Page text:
Road map

A new road map was issued yesterday showing the route driven by NASA’s Mars rover Curiosity through the 2734 Martian day, or sol, of the rover’s mission on Mars (April 15, 2020).

Numbering of the dots along the line indicate the sol number of each drive. North is up. The scale bar is 1 kilometer (~0.62 mile).

From Sol 2732 to Sol 2734, Curiosity had driven a straight line distance of about 101.86 feet (31.05 meters), bringing the rover’s total odometry for the mission to 13.66 miles (21.99 kilometers).

The base image from the map is from the High Resolution Imaging Science Experiment Camera (HiRISE) in NASA’s Mars Reconnaissance Orbiter.

Curiosity Front Hazard Avoidance Camera Left B photo taken on Sol 2735, April 16, 2020.
Credit: NASA/JPL-Caltech

Curiosity Left B Navigation Camera image taken on Sol 2735, April 16, 2020.
Credit: NASA/JPL-Caltech

Curiosity Right B Navigation Camera photo taken on Sol 2735, April 16, 2020.
Credit: NASA/JPL-Caltech

Curiosity Right B Navigation Camera photo taken on Sol 2735, April 16, 2020.
Credit: NASA/JPL-Caltech

Curiosity Right B Navigation Camera photo taken on Sol 2735, April 16, 2020.
Credit: NASA/JPL-Caltech

General John Raymond, U.S. Space Force chief of space operations, signs the United States Space Command sign inside of the Perimeter Acquisition Radar building Jan. 10, 2020, on Cavalier Air Force Station, North Dakota.
Credit: U.S. Air Force photo by Senior Airman Melody Howley

The U.S. Space Command is aware and tracking Russia’s direct-ascent anti-satellite (DA-ASAT) missile test today.

“Russia’s DA-ASAT test provides yet another example that the threats to U.S. and allied space systems are real, serious and growing,” said General John W. “Jay” Raymond, USSPACECOM commander and U.S. Space Force Chief of Space Operations. “The United States is ready and committed to deterring aggression and defending the Nation, our allies, and U.S. interests from hostile acts in space.”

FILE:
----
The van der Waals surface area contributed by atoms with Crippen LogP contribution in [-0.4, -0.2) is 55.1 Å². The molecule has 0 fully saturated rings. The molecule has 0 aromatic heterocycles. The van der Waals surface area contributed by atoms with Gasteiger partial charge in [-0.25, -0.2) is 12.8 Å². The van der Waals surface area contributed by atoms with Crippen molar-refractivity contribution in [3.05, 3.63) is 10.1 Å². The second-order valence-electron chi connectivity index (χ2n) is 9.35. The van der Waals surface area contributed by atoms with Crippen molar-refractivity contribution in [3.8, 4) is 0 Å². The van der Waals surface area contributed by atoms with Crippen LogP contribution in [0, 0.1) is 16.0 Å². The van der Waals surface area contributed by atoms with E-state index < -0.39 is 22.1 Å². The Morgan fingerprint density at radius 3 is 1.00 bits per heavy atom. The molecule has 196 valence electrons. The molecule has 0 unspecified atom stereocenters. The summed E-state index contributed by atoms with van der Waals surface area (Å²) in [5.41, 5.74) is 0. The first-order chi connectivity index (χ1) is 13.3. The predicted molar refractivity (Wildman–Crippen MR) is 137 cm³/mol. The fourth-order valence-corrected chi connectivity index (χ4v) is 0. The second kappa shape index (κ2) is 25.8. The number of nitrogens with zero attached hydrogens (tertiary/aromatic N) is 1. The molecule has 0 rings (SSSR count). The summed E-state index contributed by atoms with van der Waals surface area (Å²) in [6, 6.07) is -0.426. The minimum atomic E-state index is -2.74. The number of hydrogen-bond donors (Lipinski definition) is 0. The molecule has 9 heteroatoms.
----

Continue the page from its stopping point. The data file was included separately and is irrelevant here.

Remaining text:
General Jay Raymond the first Chief of Space Operations and first member of the Space Force.

Hypocritical advocacy

Russia’s missile system is capable of destroying satellites in low Earth orbit (LEO) and comes on the heels of Russia’s on-orbit testing the U.S. highlighted in February, namely COSMOS 2542 and COSMOS 2543.

These satellites, which behaved similar to previous Russian satellites that exhibited characteristics of a space weapon, conducted maneuvers near a U.S. Government satellite that would be interpreted as irresponsible and potentially threatening in any other domain, according to a U.S. Space Command statement.

“This test is further proof of Russia’s hypocritical advocacy of outer space arms control proposals designed to restrict the capabilities of the United States while clearly having no intention of halting their counterspace weapons programs,” Gen. Raymond said.

Anti-satellite painting by William K. Hartmann

Shared interest

“Space is critical to all nations and our way of life,” Raymond added. “The demands on space systems continue in this time of crisis where global logistics, transportation and communication are key to defeating the COVID-19 pandemic.

“It is a shared interest and responsibility of all spacefaring nations to create safe, stable and operationally sustainable conditions for space activities, including commercial, civil and national security activities,” Gen. Raymond concluded.